Saturday, August 3, 2013

Germany: Week One

Hello everyone!  First off, we have taken very few pictures since we have been here, so the pictures featured below are from the last year that I haven't posted during.  I will let you know when the pics are of the actual present.
Avram and I at Omaha Oktoberfest.  Worst schnitzel ever!
Anyway, we have arrived in Germany.  Actually, we have been here for a week.  We are in Western Germany, a few miles from the Netherlands border.  In fact, we drive in and out of the Netherlands all the time, without really noticing.  There is so much to tell!  First the similarties.  This part of the country looks a lot like Omaha: vast flat fields of corn or wheat and a few trees.  It isn't as humid here as it was in Omaha, but it has been hot here, which is more unbareable than when it is hot in Omaha, for one key reason - there is NO AIR CONDITIONING! More on that later.
Avram at Halloween.  He was a penguin, but his hood kept falling off or covering his eyes.
Other similarities - lots of white people.  It's always strange to me when I walk past a group of white people who aren't speaking English.  Why aren't they speaking English?  Only brown people don't speak English!  Is that racist?  Maybe, mostly just naive.
Avram with my grandma Bodily.  She past away in January. 
Another similarity - Same latitude as Juneau, Alaska.  As I sit here typing, it is 830 Greenwich Standard Time and the sun is shining like it's 500 or so.  The sun doesn't set until like 10.  But apparently in the winter it sets at like 4, so that's something to look forward to.
The picture that would have been on our Christmas card if I had ever gotten around to ordering them.

So the differences -
Something important to know about Germany:  they don't believe in artificially cooling anything.  What I mean by this is that they don't have air conditioning anywhere or ice cubes in drinks.  We had breakfast in the hotel this morning and the milk was a little warmer than luke warm.  It was awful! Ordering a drink at a restaurant?  Hope two ice cubes is enough.  They can't waste ice on things like drinks because they don't even waste energy on cooling their own bodies.  There are a lot of smelly people here.  I need those ice cubes too, because you see, they don't have Diet Coke here either.  If you want something that is 0 calories and has caffeine it is Coke Light.  So I need the ice cubes to water down the terrible taste of the stupid Coke Light!!! Maybe I am a snob...yes I am a snob, an American air conditioning and cup 1/2 full of ice cubes snob.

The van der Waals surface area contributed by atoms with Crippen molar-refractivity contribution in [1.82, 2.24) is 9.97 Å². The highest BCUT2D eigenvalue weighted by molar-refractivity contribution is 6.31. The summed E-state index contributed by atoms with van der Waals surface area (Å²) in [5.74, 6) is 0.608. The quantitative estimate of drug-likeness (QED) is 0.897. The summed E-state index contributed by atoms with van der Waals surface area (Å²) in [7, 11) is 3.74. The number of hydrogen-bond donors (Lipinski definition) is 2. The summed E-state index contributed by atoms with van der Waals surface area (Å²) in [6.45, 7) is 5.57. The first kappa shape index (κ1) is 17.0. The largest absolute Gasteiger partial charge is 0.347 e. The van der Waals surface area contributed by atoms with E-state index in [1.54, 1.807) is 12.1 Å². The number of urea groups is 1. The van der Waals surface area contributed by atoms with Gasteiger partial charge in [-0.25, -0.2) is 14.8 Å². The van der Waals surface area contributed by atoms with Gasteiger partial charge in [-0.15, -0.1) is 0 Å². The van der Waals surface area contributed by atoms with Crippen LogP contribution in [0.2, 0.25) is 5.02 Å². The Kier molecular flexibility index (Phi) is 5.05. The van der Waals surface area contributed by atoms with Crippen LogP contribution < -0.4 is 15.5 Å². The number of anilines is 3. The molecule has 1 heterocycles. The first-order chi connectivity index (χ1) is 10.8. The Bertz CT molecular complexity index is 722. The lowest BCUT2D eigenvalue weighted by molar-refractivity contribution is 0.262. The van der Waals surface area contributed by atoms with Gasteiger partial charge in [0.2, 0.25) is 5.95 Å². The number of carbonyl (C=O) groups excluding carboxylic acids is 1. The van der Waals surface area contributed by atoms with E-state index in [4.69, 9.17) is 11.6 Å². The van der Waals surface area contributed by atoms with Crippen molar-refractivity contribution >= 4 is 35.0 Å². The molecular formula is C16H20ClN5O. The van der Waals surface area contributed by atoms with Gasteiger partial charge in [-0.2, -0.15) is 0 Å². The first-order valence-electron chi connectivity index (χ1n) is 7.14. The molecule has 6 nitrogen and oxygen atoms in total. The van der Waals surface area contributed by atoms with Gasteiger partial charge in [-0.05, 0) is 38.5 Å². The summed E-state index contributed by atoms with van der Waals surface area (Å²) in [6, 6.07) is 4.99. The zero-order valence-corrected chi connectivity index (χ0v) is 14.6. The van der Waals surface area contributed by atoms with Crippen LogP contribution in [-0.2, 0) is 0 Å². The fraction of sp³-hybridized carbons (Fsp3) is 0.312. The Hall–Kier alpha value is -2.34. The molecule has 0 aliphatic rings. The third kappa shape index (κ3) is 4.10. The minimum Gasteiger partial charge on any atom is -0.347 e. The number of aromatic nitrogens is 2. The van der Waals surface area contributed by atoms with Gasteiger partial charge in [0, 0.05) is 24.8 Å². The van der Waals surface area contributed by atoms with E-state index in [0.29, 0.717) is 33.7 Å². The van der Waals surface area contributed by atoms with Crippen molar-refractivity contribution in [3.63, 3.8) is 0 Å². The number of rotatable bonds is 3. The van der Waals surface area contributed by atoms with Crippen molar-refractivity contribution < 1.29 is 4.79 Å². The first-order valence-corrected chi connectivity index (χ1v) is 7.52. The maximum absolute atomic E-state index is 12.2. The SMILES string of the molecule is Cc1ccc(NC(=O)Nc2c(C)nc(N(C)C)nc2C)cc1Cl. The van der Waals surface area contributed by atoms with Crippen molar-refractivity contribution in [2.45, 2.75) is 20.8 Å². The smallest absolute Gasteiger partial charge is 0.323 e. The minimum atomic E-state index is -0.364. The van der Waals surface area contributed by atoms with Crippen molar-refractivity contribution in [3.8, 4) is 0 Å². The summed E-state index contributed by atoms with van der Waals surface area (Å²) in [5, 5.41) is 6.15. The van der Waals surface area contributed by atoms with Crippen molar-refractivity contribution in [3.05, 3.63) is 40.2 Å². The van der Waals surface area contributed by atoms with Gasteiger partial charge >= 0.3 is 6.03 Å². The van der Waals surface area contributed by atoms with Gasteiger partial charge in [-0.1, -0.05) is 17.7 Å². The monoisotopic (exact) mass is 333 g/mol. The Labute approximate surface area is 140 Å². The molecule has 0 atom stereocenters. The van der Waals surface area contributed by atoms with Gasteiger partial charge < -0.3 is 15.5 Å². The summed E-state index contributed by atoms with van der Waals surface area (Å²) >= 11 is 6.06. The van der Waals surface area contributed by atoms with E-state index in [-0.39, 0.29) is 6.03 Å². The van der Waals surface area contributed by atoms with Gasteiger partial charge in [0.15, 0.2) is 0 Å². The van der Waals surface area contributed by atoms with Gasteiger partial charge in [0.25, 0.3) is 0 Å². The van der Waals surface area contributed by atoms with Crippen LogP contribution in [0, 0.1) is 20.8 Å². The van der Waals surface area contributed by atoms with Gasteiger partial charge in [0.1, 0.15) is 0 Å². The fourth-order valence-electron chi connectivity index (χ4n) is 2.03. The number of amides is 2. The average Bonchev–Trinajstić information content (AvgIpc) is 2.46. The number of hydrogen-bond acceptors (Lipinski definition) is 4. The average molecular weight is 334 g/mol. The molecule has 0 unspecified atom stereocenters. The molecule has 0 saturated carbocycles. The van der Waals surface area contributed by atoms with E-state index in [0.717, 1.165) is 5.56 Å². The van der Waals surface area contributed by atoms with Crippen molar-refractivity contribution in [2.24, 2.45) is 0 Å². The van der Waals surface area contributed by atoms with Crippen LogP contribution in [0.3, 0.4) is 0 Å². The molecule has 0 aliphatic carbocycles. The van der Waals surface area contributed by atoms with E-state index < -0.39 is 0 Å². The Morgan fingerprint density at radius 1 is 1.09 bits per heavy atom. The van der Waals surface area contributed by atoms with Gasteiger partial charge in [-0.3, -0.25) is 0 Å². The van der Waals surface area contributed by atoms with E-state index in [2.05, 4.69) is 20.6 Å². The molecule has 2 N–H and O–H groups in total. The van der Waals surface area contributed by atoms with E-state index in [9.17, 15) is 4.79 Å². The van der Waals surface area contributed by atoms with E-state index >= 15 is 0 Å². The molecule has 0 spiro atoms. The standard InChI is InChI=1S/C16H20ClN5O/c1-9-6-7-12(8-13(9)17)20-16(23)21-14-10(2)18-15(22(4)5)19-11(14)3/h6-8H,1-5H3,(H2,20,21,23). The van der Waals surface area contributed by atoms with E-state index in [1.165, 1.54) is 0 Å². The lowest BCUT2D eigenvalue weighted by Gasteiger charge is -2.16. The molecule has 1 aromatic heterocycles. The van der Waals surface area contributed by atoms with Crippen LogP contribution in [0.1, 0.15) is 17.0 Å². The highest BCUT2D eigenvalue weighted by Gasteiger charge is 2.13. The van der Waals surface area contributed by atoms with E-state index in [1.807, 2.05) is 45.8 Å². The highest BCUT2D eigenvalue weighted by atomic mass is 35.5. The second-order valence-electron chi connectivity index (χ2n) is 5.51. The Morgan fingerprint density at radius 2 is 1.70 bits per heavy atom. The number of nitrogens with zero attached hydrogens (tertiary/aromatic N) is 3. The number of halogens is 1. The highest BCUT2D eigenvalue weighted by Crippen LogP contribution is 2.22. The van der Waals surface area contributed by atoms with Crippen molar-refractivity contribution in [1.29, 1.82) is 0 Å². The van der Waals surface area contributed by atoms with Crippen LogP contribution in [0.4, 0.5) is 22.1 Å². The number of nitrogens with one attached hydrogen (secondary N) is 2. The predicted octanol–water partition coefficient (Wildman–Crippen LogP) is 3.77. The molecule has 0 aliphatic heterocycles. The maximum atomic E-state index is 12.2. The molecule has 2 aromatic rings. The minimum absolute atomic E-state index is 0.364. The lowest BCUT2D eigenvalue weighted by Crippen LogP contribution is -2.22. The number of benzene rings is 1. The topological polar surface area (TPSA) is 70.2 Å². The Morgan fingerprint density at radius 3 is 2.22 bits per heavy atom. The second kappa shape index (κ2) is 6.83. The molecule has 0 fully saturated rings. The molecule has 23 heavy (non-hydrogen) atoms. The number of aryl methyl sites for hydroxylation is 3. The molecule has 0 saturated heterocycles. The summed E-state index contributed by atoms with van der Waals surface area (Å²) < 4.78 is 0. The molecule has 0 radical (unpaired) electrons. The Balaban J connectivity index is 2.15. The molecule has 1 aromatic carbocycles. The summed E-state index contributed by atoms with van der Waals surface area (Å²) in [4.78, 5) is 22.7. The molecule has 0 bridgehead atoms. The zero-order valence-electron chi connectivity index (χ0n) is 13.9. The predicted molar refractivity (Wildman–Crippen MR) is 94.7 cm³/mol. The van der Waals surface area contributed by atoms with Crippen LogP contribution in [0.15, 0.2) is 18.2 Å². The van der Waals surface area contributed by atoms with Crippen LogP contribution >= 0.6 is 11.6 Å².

What! No Diet Coke?  Who will take care of me?
So we are still doing cloth diapers.  I was getting a lot of pressure from all sides to switch to paper diapers while we were homeless and getting our bearings abroad.  But I knew that if I went to disposables now, I might never go back to cloth, and I am committed to cloth!!!  But we made it,  we made it through 10 days at the Townplace Marriott in West Omaha, we made it through 3 weeks at my parents house, we made it through 12 hours on an airplane.  We did it!  (Sidenote:  I washed diapers several times at the hotels we have stayed in and I always have to go to great lengths to make the washers and dryers "safe" for the diapers.  I wonder if I should a put a note on the machines after I use them "Attention, baby poop was previously swished around in this washer, use at own risk).  Now here we are in Germany, staying in this little hotel next to the bus station, and it is time to do diapers.  I confidently make my way to the laundry room (which is located in the basement next to the sauna, because people need to sweat more here) with my bag of dirty diapers and 5 euro worth of coins.  I was prepared for the washers to be small.  I had heard all about it.  The drum probably holds a pairs of jeans and three t shirts (small washers - also not helping anyone smell any better).  But I had forgotten one thing:  I don't read or speak German.  Sometimes I can look a German word and decipher the English one.  Not this time.  So I put in my Euro and randomly spun the dial.  One hour later, I couldn't open the washer door.  Mike now does the laundry.